Before the devastation of Dutch Elm Disease, a fungal infection that wiped out most of the mature elm trees in Britain during the 1970s, the English Elm was a very common sight in Wales. It is instantly recognisable by the leaves, which have bristly hairs on the upper surface. The leaves are typically 7 x 5 cm.
An English Elm can grow to more than 30 metres, but of those growing in Wales today few reach 10 metres in height before the bark crinkles and the tree dies.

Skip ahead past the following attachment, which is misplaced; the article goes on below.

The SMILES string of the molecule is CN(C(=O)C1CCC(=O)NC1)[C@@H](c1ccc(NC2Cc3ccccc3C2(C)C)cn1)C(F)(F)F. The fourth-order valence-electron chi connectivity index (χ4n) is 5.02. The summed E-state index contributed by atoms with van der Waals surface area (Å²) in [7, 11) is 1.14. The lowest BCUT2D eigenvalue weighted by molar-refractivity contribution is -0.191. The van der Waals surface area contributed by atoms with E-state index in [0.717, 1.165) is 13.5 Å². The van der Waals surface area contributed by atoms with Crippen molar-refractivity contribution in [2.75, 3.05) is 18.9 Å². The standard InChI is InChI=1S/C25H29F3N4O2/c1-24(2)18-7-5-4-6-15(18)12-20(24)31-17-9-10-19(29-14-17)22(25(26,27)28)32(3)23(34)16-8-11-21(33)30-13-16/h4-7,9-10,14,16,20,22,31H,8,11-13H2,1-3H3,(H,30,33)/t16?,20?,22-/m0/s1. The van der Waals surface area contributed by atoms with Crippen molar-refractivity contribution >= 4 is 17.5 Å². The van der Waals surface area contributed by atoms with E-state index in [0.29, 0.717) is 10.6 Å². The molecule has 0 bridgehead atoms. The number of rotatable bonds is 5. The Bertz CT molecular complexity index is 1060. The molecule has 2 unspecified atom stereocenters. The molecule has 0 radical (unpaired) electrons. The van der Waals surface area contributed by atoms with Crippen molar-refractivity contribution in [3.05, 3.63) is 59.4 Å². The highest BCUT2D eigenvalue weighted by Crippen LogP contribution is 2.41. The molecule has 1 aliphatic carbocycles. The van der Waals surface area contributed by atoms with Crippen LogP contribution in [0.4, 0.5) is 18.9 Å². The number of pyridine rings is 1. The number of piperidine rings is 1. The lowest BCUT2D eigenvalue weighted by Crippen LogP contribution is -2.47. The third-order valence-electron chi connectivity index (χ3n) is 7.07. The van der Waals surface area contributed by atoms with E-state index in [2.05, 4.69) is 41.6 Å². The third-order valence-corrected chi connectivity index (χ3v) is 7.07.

The seeds of English Elm are set near the apex of the fruit, whereas those of the Wych Elm (Ulmus glabra) are more central. Both were very common in Wales prior to 1970. The leaves of Wych Elm are generally larger (typically 10 x 7cm) and rather darker than those of English Elm; they also have more pairs of veins - 12 to 18 compared with 8 to 12 for English Elm.